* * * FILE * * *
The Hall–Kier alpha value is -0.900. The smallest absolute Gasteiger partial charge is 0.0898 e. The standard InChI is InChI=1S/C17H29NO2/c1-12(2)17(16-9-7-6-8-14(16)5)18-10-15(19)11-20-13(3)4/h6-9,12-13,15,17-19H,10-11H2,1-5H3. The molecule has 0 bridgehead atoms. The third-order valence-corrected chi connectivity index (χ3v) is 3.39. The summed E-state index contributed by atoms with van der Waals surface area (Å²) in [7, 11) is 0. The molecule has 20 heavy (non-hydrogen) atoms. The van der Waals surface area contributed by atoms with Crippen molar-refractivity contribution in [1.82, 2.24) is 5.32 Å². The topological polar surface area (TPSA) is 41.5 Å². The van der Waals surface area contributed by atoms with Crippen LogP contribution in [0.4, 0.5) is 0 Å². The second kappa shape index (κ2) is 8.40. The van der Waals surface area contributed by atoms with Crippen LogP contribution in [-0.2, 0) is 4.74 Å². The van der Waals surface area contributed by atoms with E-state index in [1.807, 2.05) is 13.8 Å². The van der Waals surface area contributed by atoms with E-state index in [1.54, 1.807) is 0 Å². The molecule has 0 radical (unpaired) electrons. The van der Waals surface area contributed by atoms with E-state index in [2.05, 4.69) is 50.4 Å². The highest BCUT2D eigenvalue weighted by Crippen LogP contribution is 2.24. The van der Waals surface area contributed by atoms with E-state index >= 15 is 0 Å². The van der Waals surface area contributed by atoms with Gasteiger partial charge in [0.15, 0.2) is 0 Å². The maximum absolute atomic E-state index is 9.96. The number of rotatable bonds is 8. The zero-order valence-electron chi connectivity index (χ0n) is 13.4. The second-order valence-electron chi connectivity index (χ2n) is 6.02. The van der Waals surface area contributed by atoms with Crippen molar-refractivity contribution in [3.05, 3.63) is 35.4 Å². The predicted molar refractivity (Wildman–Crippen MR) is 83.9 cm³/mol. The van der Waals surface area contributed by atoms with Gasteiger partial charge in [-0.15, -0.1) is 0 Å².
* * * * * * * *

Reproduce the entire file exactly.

The Hall–Kier alpha value is -0.900. The smallest absolute Gasteiger partial charge is 0.0898 e. The standard InChI is InChI=1S/C17H29NO2/c1-12(2)17(16-9-7-6-8-14(16)5)18-10-15(19)11-20-13(3)4/h6-9,12-13,15,17-19H,10-11H2,1-5H3. The molecule has 0 bridgehead atoms. The third-order valence-corrected chi connectivity index (χ3v) is 3.39. The summed E-state index contributed by atoms with van der Waals surface area (Å²) in [7, 11) is 0. The molecule has 20 heavy (non-hydrogen) atoms. The van der Waals surface area contributed by atoms with Crippen molar-refractivity contribution in [1.82, 2.24) is 5.32 Å². The topological polar surface area (TPSA) is 41.5 Å². The van der Waals surface area contributed by atoms with Crippen LogP contribution in [0.4, 0.5) is 0 Å². The second kappa shape index (κ2) is 8.40. The van der Waals surface area contributed by atoms with Crippen LogP contribution in [-0.2, 0) is 4.74 Å². The van der Waals surface area contributed by atoms with E-state index in [1.807, 2.05) is 13.8 Å². The van der Waals surface area contributed by atoms with E-state index in [1.54, 1.807) is 0 Å². The molecule has 0 radical (unpaired) electrons. The van der Waals surface area contributed by atoms with E-state index in [2.05, 4.69) is 50.4 Å². The highest BCUT2D eigenvalue weighted by Crippen LogP contribution is 2.24. The van der Waals surface area contributed by atoms with E-state index >= 15 is 0 Å². The van der Waals surface area contributed by atoms with Gasteiger partial charge in [0.15, 0.2) is 0 Å². The maximum absolute atomic E-state index is 9.96. The number of rotatable bonds is 8. The zero-order valence-electron chi connectivity index (χ0n) is 13.4. The second-order valence-electron chi connectivity index (χ2n) is 6.02. The van der Waals surface area contributed by atoms with Crippen molar-refractivity contribution in [3.05, 3.63) is 35.4 Å². The predicted molar refractivity (Wildman–Crippen MR) is 83.9 cm³/mol. The van der Waals surface area contributed by atoms with Gasteiger partial charge in [-0.15, -0.1) is 0 Å².